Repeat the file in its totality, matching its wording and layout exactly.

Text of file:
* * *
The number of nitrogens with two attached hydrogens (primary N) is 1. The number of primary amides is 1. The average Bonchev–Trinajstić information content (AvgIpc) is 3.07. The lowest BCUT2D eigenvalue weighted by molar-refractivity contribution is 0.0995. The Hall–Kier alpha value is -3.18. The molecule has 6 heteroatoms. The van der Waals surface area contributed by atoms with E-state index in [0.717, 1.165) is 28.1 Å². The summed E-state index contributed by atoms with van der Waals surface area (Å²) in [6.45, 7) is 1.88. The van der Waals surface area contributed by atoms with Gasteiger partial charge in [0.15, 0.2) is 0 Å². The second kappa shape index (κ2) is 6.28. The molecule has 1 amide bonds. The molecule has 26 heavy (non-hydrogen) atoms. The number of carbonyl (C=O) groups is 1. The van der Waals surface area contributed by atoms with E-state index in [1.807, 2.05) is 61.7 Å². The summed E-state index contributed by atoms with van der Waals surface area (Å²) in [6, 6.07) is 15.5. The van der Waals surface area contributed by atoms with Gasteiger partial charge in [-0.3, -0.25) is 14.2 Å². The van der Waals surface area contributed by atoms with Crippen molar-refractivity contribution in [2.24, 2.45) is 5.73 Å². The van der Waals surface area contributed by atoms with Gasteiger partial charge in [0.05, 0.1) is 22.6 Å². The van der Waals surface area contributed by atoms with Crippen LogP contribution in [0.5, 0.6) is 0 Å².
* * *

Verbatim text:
The number of nitrogens with two attached hydrogens (primary N) is 1. The number of primary amides is 1. The average Bonchev–Trinajstić information content (AvgIpc) is 3.07. The lowest BCUT2D eigenvalue weighted by molar-refractivity contribution is 0.0995. The Hall–Kier alpha value is -3.18. The molecule has 6 heteroatoms. The van der Waals surface area contributed by atoms with E-state index in [0.717, 1.165) is 28.1 Å². The summed E-state index contributed by atoms with van der Waals surface area (Å²) in [6.45, 7) is 1.88. The van der Waals surface area contributed by atoms with Gasteiger partial charge in [0.15, 0.2) is 0 Å². The second kappa shape index (κ2) is 6.28. The molecule has 1 amide bonds. The molecule has 26 heavy (non-hydrogen) atoms. The number of carbonyl (C=O) groups is 1. The van der Waals surface area contributed by atoms with E-state index in [1.807, 2.05) is 61.7 Å². The summed E-state index contributed by atoms with van der Waals surface area (Å²) in [6, 6.07) is 15.5. The van der Waals surface area contributed by atoms with Gasteiger partial charge in [-0.3, -0.25) is 14.2 Å². The van der Waals surface area contributed by atoms with Crippen molar-refractivity contribution in [2.24, 2.45) is 5.73 Å². The van der Waals surface area contributed by atoms with Gasteiger partial charge in [0.05, 0.1) is 22.6 Å². The van der Waals surface area contributed by atoms with Crippen LogP contribution in [0.5, 0.6) is 0 Å².